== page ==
Most beans have high or at least moderate levels of oxalate, but if you soak them and then drain the water, oxalate levels in the beans are reduced.

Some moderate-oxalate protein sources include:[11, 12]

Food Serving Oxalate Level
Fava beans 1/2 cup 20 mg
Refried beans 1/2 cup 16 mg
Red kidney beans 1/2 cup 15 mg
Lentils 1/2 cup 5-10 mg
Garbanzo beans 1/4 cup 5-10 mg
Mung beans 1/2 cup 8 mg
Raw coconut meat 1/4 cup <5 mg
Black-eyed peas 1/2 cup <5 mg
Split peas 1/2 cup 5-10 mg
Lima beans 1/2 cup 5-10 mg

Low-Oxalate Drinks

Water is always the best choice of a beverage and, in fact, if you have kidney stones or are trying to prevent them, it's a good idea to increase your water consumption. Avoid draft beer or specially crafted beers, as they can be high in oxalate. On a low-oxalate diet, you can have the following beverages:

Food Serving Oxalate Level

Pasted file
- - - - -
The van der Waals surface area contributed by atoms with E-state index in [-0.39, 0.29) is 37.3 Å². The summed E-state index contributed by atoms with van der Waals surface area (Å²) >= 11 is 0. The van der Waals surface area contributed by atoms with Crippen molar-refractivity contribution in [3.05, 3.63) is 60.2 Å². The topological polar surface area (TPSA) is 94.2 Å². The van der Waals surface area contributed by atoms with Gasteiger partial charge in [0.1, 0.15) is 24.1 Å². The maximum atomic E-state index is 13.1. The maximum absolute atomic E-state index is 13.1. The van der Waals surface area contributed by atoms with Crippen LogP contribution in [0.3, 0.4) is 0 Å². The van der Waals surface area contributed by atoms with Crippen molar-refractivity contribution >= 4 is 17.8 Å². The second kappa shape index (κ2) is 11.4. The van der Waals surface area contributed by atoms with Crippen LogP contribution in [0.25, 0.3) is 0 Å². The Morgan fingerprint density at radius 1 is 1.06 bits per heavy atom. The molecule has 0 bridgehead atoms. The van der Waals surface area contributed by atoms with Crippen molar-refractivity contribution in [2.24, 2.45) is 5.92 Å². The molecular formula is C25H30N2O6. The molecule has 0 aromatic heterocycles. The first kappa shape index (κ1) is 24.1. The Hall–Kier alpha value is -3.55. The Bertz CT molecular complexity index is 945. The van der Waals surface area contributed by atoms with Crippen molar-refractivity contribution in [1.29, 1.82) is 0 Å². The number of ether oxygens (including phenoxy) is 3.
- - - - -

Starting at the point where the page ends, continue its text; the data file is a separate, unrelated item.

Water infused with lemon 1 cup 0 mg
Pineapple juice 8 oz. 3 mg
100% Cranberry or Cran-apple juice 1/2 cup <5 mg
Grapefruit juice 1/2 cup <5 mg
Apple juice 1/2 cup <5 mg
Brewed coffee 1 cup <5 mg
Herbal tea 2 cups <5 mg
Wine 1 cup <5 mg

High-Calcium Foods to Eat

Sometimes people see the name "calcium oxalate stones" and think they must avoid foods with calcium. Nothing could be further from the truth.

Increasing your dietary intake of calcium will actually reduce the amount of oxalate in your body.

When calcium binds to oxalate in your intestines, it's more likely to be excreted in your stool before making its way to the kidneys.

Try to get two to three servings of calcium with each meal. If you eat a food that is high in oxalate, pair it with a high-calcium food. You can also get your calcium from certain vegetables or supplements.